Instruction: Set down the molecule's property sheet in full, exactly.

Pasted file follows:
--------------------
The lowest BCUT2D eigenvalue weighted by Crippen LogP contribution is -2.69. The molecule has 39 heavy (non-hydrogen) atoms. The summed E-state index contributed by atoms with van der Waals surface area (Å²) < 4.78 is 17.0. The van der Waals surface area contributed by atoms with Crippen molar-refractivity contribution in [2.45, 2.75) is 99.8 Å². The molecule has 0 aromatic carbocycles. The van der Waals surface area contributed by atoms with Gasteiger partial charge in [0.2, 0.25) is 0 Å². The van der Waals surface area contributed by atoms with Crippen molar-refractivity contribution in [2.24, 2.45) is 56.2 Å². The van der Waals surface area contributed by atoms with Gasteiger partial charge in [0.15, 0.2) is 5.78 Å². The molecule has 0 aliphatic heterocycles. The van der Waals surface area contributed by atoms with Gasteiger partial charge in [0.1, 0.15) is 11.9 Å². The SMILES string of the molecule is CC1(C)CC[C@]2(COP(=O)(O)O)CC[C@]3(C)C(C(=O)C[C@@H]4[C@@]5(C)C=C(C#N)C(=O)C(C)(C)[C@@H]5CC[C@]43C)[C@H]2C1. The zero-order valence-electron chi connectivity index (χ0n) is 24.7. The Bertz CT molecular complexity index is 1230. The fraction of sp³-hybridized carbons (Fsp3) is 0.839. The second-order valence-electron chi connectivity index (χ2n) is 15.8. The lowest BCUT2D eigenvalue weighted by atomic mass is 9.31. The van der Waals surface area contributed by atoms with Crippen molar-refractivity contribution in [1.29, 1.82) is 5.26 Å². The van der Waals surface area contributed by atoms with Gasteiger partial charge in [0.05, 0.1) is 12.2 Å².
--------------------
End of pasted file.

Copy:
The lowest BCUT2D eigenvalue weighted by Crippen LogP contribution is -2.69. The molecule has 39 heavy (non-hydrogen) atoms. The summed E-state index contributed by atoms with van der Waals surface area (Å²) < 4.78 is 17.0. The van der Waals surface area contributed by atoms with Crippen molar-refractivity contribution in [2.45, 2.75) is 99.8 Å². The molecule has 0 aromatic carbocycles. The van der Waals surface area contributed by atoms with Gasteiger partial charge in [0.2, 0.25) is 0 Å². The van der Waals surface area contributed by atoms with Crippen molar-refractivity contribution in [2.24, 2.45) is 56.2 Å². The van der Waals surface area contributed by atoms with Gasteiger partial charge in [0.15, 0.2) is 5.78 Å². The molecule has 0 aliphatic heterocycles. The van der Waals surface area contributed by atoms with Gasteiger partial charge in [0.1, 0.15) is 11.9 Å². The SMILES string of the molecule is CC1(C)CC[C@]2(COP(=O)(O)O)CC[C@]3(C)C(C(=O)C[C@@H]4[C@@]5(C)C=C(C#N)C(=O)C(C)(C)[C@@H]5CC[C@]43C)[C@H]2C1. The zero-order valence-electron chi connectivity index (χ0n) is 24.7. The Bertz CT molecular complexity index is 1230. The fraction of sp³-hybridized carbons (Fsp3) is 0.839. The second-order valence-electron chi connectivity index (χ2n) is 15.8. The lowest BCUT2D eigenvalue weighted by atomic mass is 9.31. The van der Waals surface area contributed by atoms with Crippen molar-refractivity contribution in [1.29, 1.82) is 5.26 Å². The van der Waals surface area contributed by atoms with Gasteiger partial charge in [0.05, 0.1) is 12.2 Å².